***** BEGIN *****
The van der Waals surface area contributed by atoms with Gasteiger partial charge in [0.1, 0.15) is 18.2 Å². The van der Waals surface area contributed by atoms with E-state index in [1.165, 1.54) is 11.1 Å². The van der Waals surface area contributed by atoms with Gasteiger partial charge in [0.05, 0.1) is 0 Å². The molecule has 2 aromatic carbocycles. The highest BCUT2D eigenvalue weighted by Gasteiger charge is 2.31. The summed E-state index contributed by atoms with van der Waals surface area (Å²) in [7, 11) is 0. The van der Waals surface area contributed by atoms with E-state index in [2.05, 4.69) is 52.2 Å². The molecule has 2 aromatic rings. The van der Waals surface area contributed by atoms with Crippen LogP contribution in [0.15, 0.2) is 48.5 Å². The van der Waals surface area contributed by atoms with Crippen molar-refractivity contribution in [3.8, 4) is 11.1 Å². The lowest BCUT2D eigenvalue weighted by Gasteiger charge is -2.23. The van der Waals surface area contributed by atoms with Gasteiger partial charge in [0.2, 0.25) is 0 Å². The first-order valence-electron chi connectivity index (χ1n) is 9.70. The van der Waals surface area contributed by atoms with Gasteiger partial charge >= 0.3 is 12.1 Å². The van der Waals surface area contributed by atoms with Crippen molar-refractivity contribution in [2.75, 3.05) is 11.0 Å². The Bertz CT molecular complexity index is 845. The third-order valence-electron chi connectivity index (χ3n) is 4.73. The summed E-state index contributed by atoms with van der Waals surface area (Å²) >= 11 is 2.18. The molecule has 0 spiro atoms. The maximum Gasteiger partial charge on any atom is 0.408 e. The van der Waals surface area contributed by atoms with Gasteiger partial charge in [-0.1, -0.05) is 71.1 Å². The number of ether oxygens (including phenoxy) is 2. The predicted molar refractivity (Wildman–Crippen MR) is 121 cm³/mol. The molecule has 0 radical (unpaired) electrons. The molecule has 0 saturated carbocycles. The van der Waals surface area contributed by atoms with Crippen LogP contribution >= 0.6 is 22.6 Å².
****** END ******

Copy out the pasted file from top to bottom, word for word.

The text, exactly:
The van der Waals surface area contributed by atoms with Gasteiger partial charge in [0.1, 0.15) is 18.2 Å². The van der Waals surface area contributed by atoms with E-state index in [1.165, 1.54) is 11.1 Å². The van der Waals surface area contributed by atoms with Gasteiger partial charge in [0.05, 0.1) is 0 Å². The molecule has 2 aromatic carbocycles. The highest BCUT2D eigenvalue weighted by Gasteiger charge is 2.31. The summed E-state index contributed by atoms with van der Waals surface area (Å²) in [7, 11) is 0. The van der Waals surface area contributed by atoms with E-state index in [2.05, 4.69) is 52.2 Å². The molecule has 2 aromatic rings. The van der Waals surface area contributed by atoms with Crippen LogP contribution in [0.15, 0.2) is 48.5 Å². The van der Waals surface area contributed by atoms with Crippen molar-refractivity contribution in [3.8, 4) is 11.1 Å². The lowest BCUT2D eigenvalue weighted by Gasteiger charge is -2.23. The van der Waals surface area contributed by atoms with Gasteiger partial charge in [0.2, 0.25) is 0 Å². The first-order valence-electron chi connectivity index (χ1n) is 9.70. The van der Waals surface area contributed by atoms with Gasteiger partial charge >= 0.3 is 12.1 Å². The van der Waals surface area contributed by atoms with Crippen molar-refractivity contribution in [2.75, 3.05) is 11.0 Å². The Bertz CT molecular complexity index is 845. The third-order valence-electron chi connectivity index (χ3n) is 4.73. The summed E-state index contributed by atoms with van der Waals surface area (Å²) >= 11 is 2.18. The molecule has 0 spiro atoms. The maximum Gasteiger partial charge on any atom is 0.408 e. The van der Waals surface area contributed by atoms with Gasteiger partial charge in [-0.1, -0.05) is 71.1 Å². The number of ether oxygens (including phenoxy) is 2. The predicted molar refractivity (Wildman–Crippen MR) is 121 cm³/mol. The molecule has 0 radical (unpaired) electrons. The molecule has 0 saturated carbocycles. The van der Waals surface area contributed by atoms with Crippen LogP contribution >= 0.6 is 22.6 Å².